TNT’s cop drama “Southland,” which it inherited from NBC, is back on the case starting January 14. This show seems to write itself, as officers advise the producers of strange real cases they’ve investigated. Rookie officer Ben Sherman gets a surprise in a seemingly routine domestic disturbance.
“There’s a scene this year where there’s a guy who’s bleeding, says his girlfriend cut him,” McKenzie said in a conference call with the media. “’Where is she?’ ‘Down the block.’ It’s a blow up doll. The guy is 5150, crazy. He says he got into an argument with his girlfriend about the outfit she was wearing and guys looking at her. Clearly he’s lying, he cut himself. There’s funny stuff like that but also disturbing. It’s a line we walk on the show.”
The detectives’ cases aren’t as outrageous since by the time it gets to their level it’s a pretty serious crime. Regina King returns as Det. Lydia Adams. “There’s one that takes place that starts out seeming to be like its going to be another murder case that she’s picked up and turns out to go way beyond just being a murder case,” King said during the call.
A very serious matter returns to Sherman’s life. A case involving his family develops the personal conflicts an officer may face. “In episode three, the guy who raped my mom gets out of prison and that affects me pretty severely,” McKenzie said. “I go a little haywire because of it. We’re forced to talk about that. I think it will shed some light on who this guy is deep down and the armor he puts up. Most of what you’ve seen is this stoic guy out there observing the world and taking John’s [Cooper (Michael Cudlitz)] flack, taking a lot of grief from John. Inside there’s a lot of stuff boiling and you see that come to the surface in that episode and inform who this guy is. He’s almost obsessed with the notion of justice in a way, what he’s been pursuing his entire life. When that changes in that episode, you see him grow up and mature a little that episode.”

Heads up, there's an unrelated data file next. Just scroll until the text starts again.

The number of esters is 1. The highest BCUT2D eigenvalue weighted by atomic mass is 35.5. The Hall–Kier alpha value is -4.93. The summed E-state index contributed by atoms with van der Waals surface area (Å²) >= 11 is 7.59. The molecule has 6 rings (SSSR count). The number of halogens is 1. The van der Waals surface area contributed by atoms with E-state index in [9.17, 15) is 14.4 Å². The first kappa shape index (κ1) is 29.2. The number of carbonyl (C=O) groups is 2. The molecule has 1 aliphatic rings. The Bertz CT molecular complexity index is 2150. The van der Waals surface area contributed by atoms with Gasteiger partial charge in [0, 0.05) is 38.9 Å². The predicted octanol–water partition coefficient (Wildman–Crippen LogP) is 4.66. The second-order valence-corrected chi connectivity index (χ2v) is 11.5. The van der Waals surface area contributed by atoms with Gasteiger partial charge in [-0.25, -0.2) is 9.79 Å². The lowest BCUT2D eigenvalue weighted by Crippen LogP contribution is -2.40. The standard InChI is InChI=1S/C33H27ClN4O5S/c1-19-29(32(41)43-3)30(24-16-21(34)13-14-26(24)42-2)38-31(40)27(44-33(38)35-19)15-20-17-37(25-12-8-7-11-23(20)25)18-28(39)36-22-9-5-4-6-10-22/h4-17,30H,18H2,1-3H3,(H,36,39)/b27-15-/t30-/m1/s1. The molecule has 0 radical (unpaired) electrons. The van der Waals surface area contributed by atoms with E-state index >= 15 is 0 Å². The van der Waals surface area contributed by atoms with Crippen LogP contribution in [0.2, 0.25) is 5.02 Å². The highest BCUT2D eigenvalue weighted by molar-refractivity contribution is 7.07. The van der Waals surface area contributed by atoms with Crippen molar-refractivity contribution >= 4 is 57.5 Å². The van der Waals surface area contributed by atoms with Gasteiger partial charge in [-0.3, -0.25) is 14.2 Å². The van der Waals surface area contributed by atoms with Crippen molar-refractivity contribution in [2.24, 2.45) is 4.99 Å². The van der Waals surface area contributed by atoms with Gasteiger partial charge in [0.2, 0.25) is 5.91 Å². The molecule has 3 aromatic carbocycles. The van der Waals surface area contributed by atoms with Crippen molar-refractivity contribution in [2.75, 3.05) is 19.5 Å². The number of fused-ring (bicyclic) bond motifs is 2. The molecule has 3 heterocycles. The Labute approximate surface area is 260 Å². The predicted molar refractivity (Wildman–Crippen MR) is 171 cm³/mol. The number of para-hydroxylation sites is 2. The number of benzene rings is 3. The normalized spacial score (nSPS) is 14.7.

Adams has been a stellar by-the-books detective so far. The new season will shake her up too. “Lydia specifically [learns] that she may not be the easiest partner to work with, contrary to her belief,” King said. “You kind of see her discovering that through this new partner she’s working with. I think you’re definitely going to see a less perfect side of Lydia but I think what’s interesting about how the writers are playing it is that you see a less perfect side of her as she discovers the less perfect side of herself.”
The new partner is a senior detective, who really challenges Lydia’s comfort zone. “Lydia’s never worked with a woman before,” King said. “The character is a woman that’s been on the force longer than Lydia. She’s older than her so there is that dynamic that it’s not said but the tension is felt where you have one person who is really good at their job and feels like ‘I’m this good and I’ve reached the levels of success that I’ve had because I’ve been this good.’ Then you have the other one that’s like ‘I’ve been here longer than [anyone].’ It’s a little similar to what goes on with John Cooper and Ben Sherman but the only difference is Lydia’s been around longer than Ben Sherman’s character so she’s a little more vocal about not liking the way her partner does her job. Ben Sherman definitely does not agree with all the stuff you hear John Cooper say but he’s his training officer so you kind of catch some of his disdain for some of what Cooper says in his looks. Lydia is more vocal.”
“Southland” returns Jan. 4 for 10 new episodes on TNT.